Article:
Overview There are 3 main histologic types of thyroid carcinoma: differentiated (including papillary, follicular, and Hürthle), medullary, and anaplastic (aggressive undifferentiated tumor). Of 53,856 patients treated for thyroid carcinoma between 1985 and 1995, 80% had papillary, 11% had follicular, 3% had Hürthle cell, 4% had medullary, and 2% had anaplastic thyroid carcinoma.1 These NCCN guidelines focus on medullary thyroid carcinoma (MTC). Another NCCN guideline addresses papillary, follicular, Hürthle cell, and anaplastic thyroid carcinomas (see NCCN Clinical Practice Guidelines in Oncology: Thyroid Carcinoma [to view the most recent version of these guidelines, visit the NCCN Web site at www.NCCN.org]). MTC derives from the neuroendocrine parafollicular calcitonin-producing (C) cells of the thyroid.2–4 Sporadic MTC accounts for approximately 80% of all cases of the disease. The remaining cases consist of inherited tumor syndromes, such as multiple endocrine neoplasia type 2A (MEN 2A), which is the most common type; MEN 2B; or familial MTC.5,6 Sporadic disease typically presents in the fifth or sixth decade. Familial forms of the disease tend to present at earlier ages.2 Because the C cells are predominantly located in the upper portion of each thyroid lobe, patients with sporadic disease typically present with upper pole thyroid nodules. Metastatic cervical adenopathy appears in approximately 50% of patients at initial presentation. Symptoms of upper aerodigestive tract compression or invasion are reported by up to 15% of patients with sporadic disease.7 Symptoms from distant metastases in the lungs or bones occur in 5% to 10% of patients. The ability of the tumor to...
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Stanley J. Miller, Murad Alam, James Andersen, Daniel Berg, Christopher K. Bichakjian, Glen Bowen, Richard T. Cheney, L. Frank Glass, Roy C. Grekin, Anne Kessinger, Nancy Y. Lee, Nanette Liegeois, Daniel D. Lydiatt, Jeff Michalski, William H. Morrison, Kishwer S. Nehal, Kelly C. Nelson, Paul Nghiem, Thomas Olencki, Clifford S. Perlis, E. William Rosenberg, Ashok R. Shaha, Marshall M. Urist, Linda C. Wang and John A. Zic

Overview Basal and squamous cell skin cancers, collectively known as non-melanoma skin cancers (NMSC), are the most common skin cancers.1,2 More than 1 million cases of NMSC are estimated to be diagnosed each year in the United States and their incidence is rising rapidly.3,4 Basal cell carcinomas are approximately 4 to 5 times more common than squamous cell carcinomas. Although rarely metastatic, basal and squamous cell cancers can produce substantial local destruction along with disfigurement, and may involve extensive areas of soft tissue, cartilage, and bone. The estimated annual cost of treating these 2 diseases in the United States Medicare population exceeds $400 million.5 However, NMSCs generally have a good prognosis. The most significant environmental carcinogen for NMSC is sunlight.6 Thus, individuals in Hawaii are at much greater risk than those in the northern parts of the United States. Fair-skinned individuals who have received too much sun exposure are at the greatest risk for these cancers. Most of these tumors develop on sun-exposed skin sites. The most common sites are on the head and neck area. According to a report from the Childhood Cancer Survivor Study, long-term survivors of childhood and adolescent cancers who have undergone prior radiation therapy are also at risk for developing NMSC.7 Actinic keratoses are sun-induced precancerous lesions.8,9 Bowen's disease is characterized by squamous cell carcinoma in situ lesions that occur predominantly in older persons.10 Both types of lesions, if untreated, can progress to invasive squamous cell carcinoma with the potential for metastasis. Skin cancer preventive...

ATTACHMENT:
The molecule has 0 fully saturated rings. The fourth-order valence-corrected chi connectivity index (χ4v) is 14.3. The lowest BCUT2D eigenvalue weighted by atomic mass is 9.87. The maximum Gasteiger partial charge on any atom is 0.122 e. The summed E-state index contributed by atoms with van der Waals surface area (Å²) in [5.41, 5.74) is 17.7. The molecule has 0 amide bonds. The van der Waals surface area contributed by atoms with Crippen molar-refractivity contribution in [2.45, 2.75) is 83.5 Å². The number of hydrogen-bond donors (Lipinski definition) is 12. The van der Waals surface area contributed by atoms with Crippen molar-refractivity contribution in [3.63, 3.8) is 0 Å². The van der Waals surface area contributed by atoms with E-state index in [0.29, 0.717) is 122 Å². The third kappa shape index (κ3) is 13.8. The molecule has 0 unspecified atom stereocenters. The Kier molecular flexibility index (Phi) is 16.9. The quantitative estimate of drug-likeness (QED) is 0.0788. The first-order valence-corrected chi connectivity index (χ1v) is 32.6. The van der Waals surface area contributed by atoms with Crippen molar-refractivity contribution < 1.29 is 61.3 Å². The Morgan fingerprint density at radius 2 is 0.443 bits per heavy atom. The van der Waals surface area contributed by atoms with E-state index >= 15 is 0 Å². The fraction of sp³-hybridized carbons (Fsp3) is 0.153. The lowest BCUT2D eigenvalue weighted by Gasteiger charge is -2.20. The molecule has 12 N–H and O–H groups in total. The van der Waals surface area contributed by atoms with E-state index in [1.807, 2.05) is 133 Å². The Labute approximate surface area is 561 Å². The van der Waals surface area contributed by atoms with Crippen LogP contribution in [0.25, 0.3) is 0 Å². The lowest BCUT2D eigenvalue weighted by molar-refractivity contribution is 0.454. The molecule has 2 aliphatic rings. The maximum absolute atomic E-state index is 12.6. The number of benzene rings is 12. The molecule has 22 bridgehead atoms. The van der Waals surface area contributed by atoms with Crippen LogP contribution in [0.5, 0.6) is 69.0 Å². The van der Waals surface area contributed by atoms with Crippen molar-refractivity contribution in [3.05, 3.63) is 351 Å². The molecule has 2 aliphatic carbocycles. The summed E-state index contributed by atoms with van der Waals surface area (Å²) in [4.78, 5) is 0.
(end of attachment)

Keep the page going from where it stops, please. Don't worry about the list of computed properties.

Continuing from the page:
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Erin Reid, Gita Suneja, Richard F. Ambinder, Kevin Ard, Robert Baiocchi, Stefan K. Barta, Evie Carchman, Adam Cohen, Neel Gupta, Kimberly L. Johung, Ann Klopp, Ann S. LaCasce, Chi Lin, Oxana V. Makarova-Rusher, Amitkumar Mehta, Manoj P. Menon, David Morgan, Nitya Nathwani, Ariela Noy, Frank Palella, Lee Ratner, Stacey Rizza, Michelle A. Rudek, Jeff Taylor, Benjamin Tomlinson, Chia-Ching J. Wang, Mary A. Dwyer and Deborah A. Freedman-Cass